History

Rue Espariat in Aix-en-Provence.
Rue Espariat in Aix-en-Provence.
Terrasse in Aix.
Terrasse in Aix.

Aix (Aquae Sextiae) was founded in 123 BC by the Roman consul Sextius Calvinus, who gave his name to its springs, following the destruction of the nearby Gallic oppidum at Entremont.[1][2] In 102 BC its vicinity was the scene of the Battle of Aquae Sextiae, where the Romans under Gaius Marius defeated the Cimbri and Teutones,[1] with mass suicides among the captured women, which passed into Roman legends of Germanic heroism.[3]

In the 4th century AD it became the metropolis of Narbonensis Secunda. It was occupied by the Visigoths in 477. In the succeeding century, the town was repeatedly plundered by the Franks and Lombards, and was occupied by the Saracens in 731 and by Charles Martel in 737. Aix, which during the Middle Ages was the capital of Provence, did not reach its zenith until after the 12th century, when, under the houses of Barcelona/Aragon and Anjou, it became an artistic centre and seat of learning.[1]

Aix passed to the crown of France with the rest of Provence in 1487, and in 1501 Louis XII established there the parliament of Provence, which existed until 1789. In the 17th and 18th centuries, the town was the seat of the Intendance of Provence.[1]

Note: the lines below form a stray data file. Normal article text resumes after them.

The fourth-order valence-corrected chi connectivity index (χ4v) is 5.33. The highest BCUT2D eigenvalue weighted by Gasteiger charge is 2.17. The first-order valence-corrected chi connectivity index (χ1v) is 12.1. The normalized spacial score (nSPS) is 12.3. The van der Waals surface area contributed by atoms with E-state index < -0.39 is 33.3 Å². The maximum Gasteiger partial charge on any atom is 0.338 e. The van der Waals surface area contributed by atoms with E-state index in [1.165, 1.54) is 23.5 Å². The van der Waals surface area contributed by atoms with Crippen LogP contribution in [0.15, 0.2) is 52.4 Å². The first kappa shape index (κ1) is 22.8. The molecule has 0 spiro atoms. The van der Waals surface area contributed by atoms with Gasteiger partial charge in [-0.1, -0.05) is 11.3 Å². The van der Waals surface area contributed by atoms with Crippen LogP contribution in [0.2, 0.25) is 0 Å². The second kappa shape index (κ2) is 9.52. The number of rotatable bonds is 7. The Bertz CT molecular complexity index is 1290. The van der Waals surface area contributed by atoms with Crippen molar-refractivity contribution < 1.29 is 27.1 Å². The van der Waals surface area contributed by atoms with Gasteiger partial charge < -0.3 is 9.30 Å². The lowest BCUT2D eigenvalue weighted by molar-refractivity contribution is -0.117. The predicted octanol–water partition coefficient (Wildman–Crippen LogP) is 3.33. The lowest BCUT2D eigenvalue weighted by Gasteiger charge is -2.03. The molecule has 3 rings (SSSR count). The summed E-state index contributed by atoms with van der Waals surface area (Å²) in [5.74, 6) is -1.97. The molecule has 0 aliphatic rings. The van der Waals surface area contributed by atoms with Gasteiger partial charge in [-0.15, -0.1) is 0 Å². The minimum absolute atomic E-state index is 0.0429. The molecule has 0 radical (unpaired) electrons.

Current archeological excavations in the Ville des Tours, a medieval suburb of Aix, have unearthed the remains of a Roman amphitheatre.[4] A deposit of fossil bones from the Upper Continental Miocene gave rise to a Christian dragon legend.[5]

Geography and climate

Aix-en-Provence is situated in the south of France, in a plain overlooking the Arc, about a mile from the right bank of the river. The city slopes gently from north to south and the Montagne Sainte-Victoire can easily be seen to the east. Aix's position in the south of France gives it a warm climate, though more extreme than Marseille due to the inland location. It has an average January temperature of 5 °C (41 °F) and a July average of 23 °C (73 °F). It has an average of 300 days of sunshine and only 91 days of rain.[6] While it is partially protected from the Mistral, Aix still occasionally experiences the cooler and gusty conditions it brings.

Unlike most of France which has an oceanic climate, Aix-en-Provence has a Mediterranean climate.

Climate data for Aix-en-Provence (1981–2010, extremes 1955–present)
Month Jan Feb Mar Apr May Jun Jul Aug Sep Oct Nov Dec Year
Record high °C (°F) 20.9
(69.6)
22.8
(73.0)
25.6
(78.1)
28.2
(82.8)
34.2
(93.6)
37.9
(100.2)
40.2
(104.4)
39.3
(102.7)
34.6
(94.3)
29.9
(85.8)
23.6
(74.5)
22.7
(72.9)
40.2
(104.4)
Average high °C (°F) 11.4
(52.5)
12.4
(54.3)
15.6
(60.1)
18.3
(64.9)
22.8
(73.0)
27.1
(80.8)
30.6
(87.1)
30.1
(86.2)
25.5
(77.9)
20.8
(69.4)
15.0
(59.0)
11.9
(53.4)
20.2
(68.4)
Daily mean °C (°F) 6.2
(43.2)
6.9
(44.4)
9.7
(49.5)
12.4
(54.3)
16.7
(62.1)
20.5
(68.9)
23.6
(74.5)
23.2
(73.8)
19.3
(66.7)
15.4
(59.7)
9.9
(49.8)
6.9
(44.4)
14.3
(57.7)
Average low °C (°F) 0.9
(33.6)
1.3
(34.3)
3.7
(38.7)
6.5
(43.7)
10.5
(50.9)
14.0
(57.2)
16.6
(61.9)
16.2
(61.2)
13.0
(55.4)
10.0
(50.0)
4.8
(40.6)
1.9
(35.4)
8.3
(46.9)
Record low °C (°F) −16.6
(2.1)
−20.2
(−4.4)
−12.5
(9.5)
−4
(25)
−1.1
(30.0)
3.2
(37.8)
6.0
(42.8)
4.0
(39.2)
1.7
(35.1)
−4.7
(23.5)
−9
(16)
−14.9
(5.2)
−20.2
(−4.4)
Average precipitation mm (inches) 51.7
(2.04)
36.1
(1.42)
34.8
(1.37)
56.3
(2.22)
51.2
(2.02)
30.7
(1.21)
13.3
(0.52)
36.0
(1.42)
85.7